In any event, Oswalt is not an extreme worm-burner on the mound (like, say, this guy), and the presence of Carlos Beltran will only help his cause in the second half. With a better team defense behind him and, one assumes, better luck, Oswalt is poised to post a better ERA over the season’s final two-and-a-half months.
- You might look at Tim Hudson‘s ERA of 2.98 in tandem with his basement-level K rate of 4.3 per nine and conclude he’s been uncommonly lucky this season. But that hasn’t been the case. His BABIP of .302 is actually a couple of ticks worse than average this season. While Hudson’s paltry whiff numbers are troubling on one level, he does do quite well in other areas. To wit, in 108.2 innings this season, Hudson’s given up only three homers (!) and 24 unintentional walks, and he’s posted the fourth-highest GB/FB ratio in the AL (2.39).
- Jason Schmidt is a legit Cy Young contender, and there’s certainly nothing wrong with most of his peripherals (3.2 K/BB and 9.9 K/9). However, Schmidt’s BABIP of .225 is 25% better than the league average and easily the lowest mark of any NL qualifier. A look at the BAsBIP of the other Giant starters (Hermanson: .308, Rueter: .309, Tomko: .315 and Williams: .290) suggests that’s not likely to hold up as the season deepens. Expect that ERA to rise down the stretch.
- Jose Mesa is just perfectly bizarre this year. His K/BB of 2.0 and K/9 of 5.4 are, respectively, middling and healthily sub-optimal for a closer, but that ERA of 2.45 means he’s been flushed with good fortune this season. Except he hasn’t. Mesa’s BABIP is a grisly .342. True, he’s keeping the ball in the park (one homer in 36.2 innings), but he’s also coughing up a double every three frames. Heck, I don’t get it. The only thing I do know about Mesa this season is that he should be traded to the Cubs and placed in a role of unspeakable importance posthaste. (Ed note: Had to wipe Dayn’s Cardinal-red drool off the screen before publication.)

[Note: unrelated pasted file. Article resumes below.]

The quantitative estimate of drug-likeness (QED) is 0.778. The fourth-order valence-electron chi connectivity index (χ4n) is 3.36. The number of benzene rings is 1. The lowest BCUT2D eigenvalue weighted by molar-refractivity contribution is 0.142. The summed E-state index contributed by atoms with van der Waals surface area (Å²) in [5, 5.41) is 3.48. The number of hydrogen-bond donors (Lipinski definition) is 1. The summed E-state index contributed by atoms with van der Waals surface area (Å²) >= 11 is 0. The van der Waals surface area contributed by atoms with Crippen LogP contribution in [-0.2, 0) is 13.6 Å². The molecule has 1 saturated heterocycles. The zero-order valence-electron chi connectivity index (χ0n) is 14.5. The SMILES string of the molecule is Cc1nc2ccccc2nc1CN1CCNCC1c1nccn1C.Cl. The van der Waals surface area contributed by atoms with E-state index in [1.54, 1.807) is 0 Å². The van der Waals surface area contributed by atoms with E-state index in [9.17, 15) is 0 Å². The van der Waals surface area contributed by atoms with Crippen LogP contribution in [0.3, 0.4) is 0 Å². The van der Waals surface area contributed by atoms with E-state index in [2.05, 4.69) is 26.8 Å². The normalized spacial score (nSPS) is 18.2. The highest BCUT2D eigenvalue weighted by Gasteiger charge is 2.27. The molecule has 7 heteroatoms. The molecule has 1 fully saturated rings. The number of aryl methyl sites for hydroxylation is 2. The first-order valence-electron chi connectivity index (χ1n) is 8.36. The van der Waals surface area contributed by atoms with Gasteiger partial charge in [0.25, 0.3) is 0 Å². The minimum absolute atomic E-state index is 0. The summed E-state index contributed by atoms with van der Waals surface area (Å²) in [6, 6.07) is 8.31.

- Better days ahead for Jake Peavy? With a 2.43 ERA, he’s probably not wont to complain about his hole cards this season, but Peavy’s BABIP of .343 tells a different story. If Peavy can continue fanning almost a batter per inning, one would think his luck would improve as the season wore on. Then again, the Padres’ poor performance covering the vast Petco Park outfield might continue to undermine Peavy. Nevertheless, he’s got an incredibly promising future.
All of this touches on why I’m rapidly losing my already withering affection for ERA as even a rough thumbnail estimate of pitcher quality. Michael Wolverton has written cogently on the pitfalls of ERA in the past. I’d go further by saying if you don’t take a pitcher’s BABIP into account, ERA shouldn’t be anywhere on your radar when making player evaluations. I’d liken ERA to the RBI–useful only at the margins, awfully prone to contextual distortions.
When we judge a pitcher’s performance, we need to grant primacy to the things over which he has the most control: strikeouts, unintentional walks, home runs and groundball-flyball tendencies. To credit or penalize a pitcher for how his defense is performing, how luck fancies him or how he wields a dubious skill of marginal influence is to do a disservice to the spirit of analysis.